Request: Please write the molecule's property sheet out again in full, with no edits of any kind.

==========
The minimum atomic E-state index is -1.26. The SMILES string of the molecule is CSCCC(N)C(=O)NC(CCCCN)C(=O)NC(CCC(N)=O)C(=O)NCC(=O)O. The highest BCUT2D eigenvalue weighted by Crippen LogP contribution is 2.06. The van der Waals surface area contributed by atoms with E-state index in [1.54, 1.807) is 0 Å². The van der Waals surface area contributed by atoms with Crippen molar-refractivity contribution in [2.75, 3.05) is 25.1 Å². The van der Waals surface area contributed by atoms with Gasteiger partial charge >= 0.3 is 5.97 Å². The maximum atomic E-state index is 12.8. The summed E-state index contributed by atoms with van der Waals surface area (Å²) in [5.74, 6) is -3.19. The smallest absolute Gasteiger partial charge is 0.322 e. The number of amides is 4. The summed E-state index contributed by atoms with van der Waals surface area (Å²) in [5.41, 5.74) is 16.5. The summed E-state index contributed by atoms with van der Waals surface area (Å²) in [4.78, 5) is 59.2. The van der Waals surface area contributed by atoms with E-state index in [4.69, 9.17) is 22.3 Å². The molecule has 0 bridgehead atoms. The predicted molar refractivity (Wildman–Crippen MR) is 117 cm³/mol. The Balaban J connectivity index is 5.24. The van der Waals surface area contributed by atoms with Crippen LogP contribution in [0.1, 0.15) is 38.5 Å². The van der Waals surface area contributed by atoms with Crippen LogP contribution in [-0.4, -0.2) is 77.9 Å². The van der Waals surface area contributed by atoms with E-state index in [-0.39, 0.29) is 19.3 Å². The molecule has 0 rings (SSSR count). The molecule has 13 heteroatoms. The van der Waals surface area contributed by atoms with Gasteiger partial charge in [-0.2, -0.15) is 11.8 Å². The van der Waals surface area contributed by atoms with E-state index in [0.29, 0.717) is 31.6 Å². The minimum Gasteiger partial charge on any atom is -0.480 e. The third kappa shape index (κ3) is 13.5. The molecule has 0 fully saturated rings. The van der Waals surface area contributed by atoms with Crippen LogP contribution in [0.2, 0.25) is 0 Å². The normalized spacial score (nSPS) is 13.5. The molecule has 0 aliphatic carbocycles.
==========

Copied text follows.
The minimum atomic E-state index is -1.26. The SMILES string of the molecule is CSCCC(N)C(=O)NC(CCCCN)C(=O)NC(CCC(N)=O)C(=O)NCC(=O)O. The highest BCUT2D eigenvalue weighted by Crippen LogP contribution is 2.06. The van der Waals surface area contributed by atoms with E-state index in [1.54, 1.807) is 0 Å². The van der Waals surface area contributed by atoms with Crippen molar-refractivity contribution in [2.75, 3.05) is 25.1 Å². The van der Waals surface area contributed by atoms with Gasteiger partial charge >= 0.3 is 5.97 Å². The maximum atomic E-state index is 12.8. The summed E-state index contributed by atoms with van der Waals surface area (Å²) in [5.74, 6) is -3.19. The smallest absolute Gasteiger partial charge is 0.322 e. The number of amides is 4. The summed E-state index contributed by atoms with van der Waals surface area (Å²) in [5.41, 5.74) is 16.5. The summed E-state index contributed by atoms with van der Waals surface area (Å²) in [4.78, 5) is 59.2. The van der Waals surface area contributed by atoms with E-state index in [4.69, 9.17) is 22.3 Å². The molecule has 0 bridgehead atoms. The predicted molar refractivity (Wildman–Crippen MR) is 117 cm³/mol. The Balaban J connectivity index is 5.24. The van der Waals surface area contributed by atoms with Crippen LogP contribution in [0.1, 0.15) is 38.5 Å². The van der Waals surface area contributed by atoms with Crippen LogP contribution in [-0.4, -0.2) is 77.9 Å². The van der Waals surface area contributed by atoms with E-state index in [-0.39, 0.29) is 19.3 Å². The molecule has 0 rings (SSSR count). The molecule has 13 heteroatoms. The van der Waals surface area contributed by atoms with Gasteiger partial charge in [-0.2, -0.15) is 11.8 Å². The van der Waals surface area contributed by atoms with E-state index in [0.29, 0.717) is 31.6 Å². The minimum Gasteiger partial charge on any atom is -0.480 e. The third kappa shape index (κ3) is 13.5. The molecule has 0 fully saturated rings. The van der Waals surface area contributed by atoms with Crippen LogP contribution in [0.2, 0.25) is 0 Å². The normalized spacial score (nSPS) is 13.5. The molecule has 0 aliphatic carbocycles.